Baptist Distinctives -- By: Felix Runquist
CenQ 3:2 (Summer 1960) p. 21
Field Director Inter-Mountain Conservative Baptist Fellowship
An Introduction To Baptist Distinctives
By Baptist distinctives is meant those principles laid down in the Bible upon which a church ought to operate. As such they are not to be confused with a doctrinal statement. For instance, our Lutheran friends believe in the virgin birth of Christ and so do we; they believe in a blood atonement and so do we; the Baptist churches are thus not distinct from others in doctrinal statements, but when it comes to the basic principles upon which our lives and our churches are governed, we do find some real distinctives.
Baptist distinctives are then those principles that are found in the Bible and have made us different from the other denominations. Baptists do not always call these various principles by the same name nor do they divide them at the same point but as to the content there is agreement.
I. The Bible Is The Only Rule For Faith And Practice
Introduction: Most churches, cults, and isms rest for their rule for faith and practice upon one of the following:
1. A book written by man, either used to take the place of the Bible or used to explain it, or used as an addition to it.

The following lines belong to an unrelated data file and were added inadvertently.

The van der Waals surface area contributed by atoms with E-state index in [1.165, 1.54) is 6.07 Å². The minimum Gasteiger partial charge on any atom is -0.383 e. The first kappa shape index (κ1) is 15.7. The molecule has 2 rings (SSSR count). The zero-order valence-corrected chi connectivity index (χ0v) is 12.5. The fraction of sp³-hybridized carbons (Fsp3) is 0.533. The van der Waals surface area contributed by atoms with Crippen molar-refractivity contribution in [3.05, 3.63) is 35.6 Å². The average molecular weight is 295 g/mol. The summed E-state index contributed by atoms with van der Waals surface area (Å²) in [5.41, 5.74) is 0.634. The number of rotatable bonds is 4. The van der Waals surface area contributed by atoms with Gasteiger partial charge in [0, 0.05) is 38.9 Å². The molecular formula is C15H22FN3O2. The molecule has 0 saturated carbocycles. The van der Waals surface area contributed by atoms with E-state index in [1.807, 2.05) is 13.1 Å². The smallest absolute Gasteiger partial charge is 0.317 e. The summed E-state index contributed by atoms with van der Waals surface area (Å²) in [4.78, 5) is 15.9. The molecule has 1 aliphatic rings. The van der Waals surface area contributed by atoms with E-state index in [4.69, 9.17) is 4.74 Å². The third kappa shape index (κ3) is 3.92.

2. Their founder, to whom they look back for every decision and rule.
3. Popes, cardinals, and councils.
4. Reason, science, and convenience.
5. Emotional thrills and esthetic appeal or personal experience.
But we take the Bible for our only rule for faith and practice because:
I. It was written for the churches:
See Matt. 16:18, the founding of the local church; Matt. 18:17, discipline in the local church; and Acts for the pattern for the establishing of local churches.
All of the other books in the New Testament were written within the framework of the local church aside from James, II Peter, II John, and Jude. Note: Romans 16:4, 5, 16; I Cor. 1:2; II Cor. 1:1; Gal. 1:2; Eph. 3:21; Phil. 1:1; Col. 4:16; I Thess. 1:1; II Thess. 1:1;
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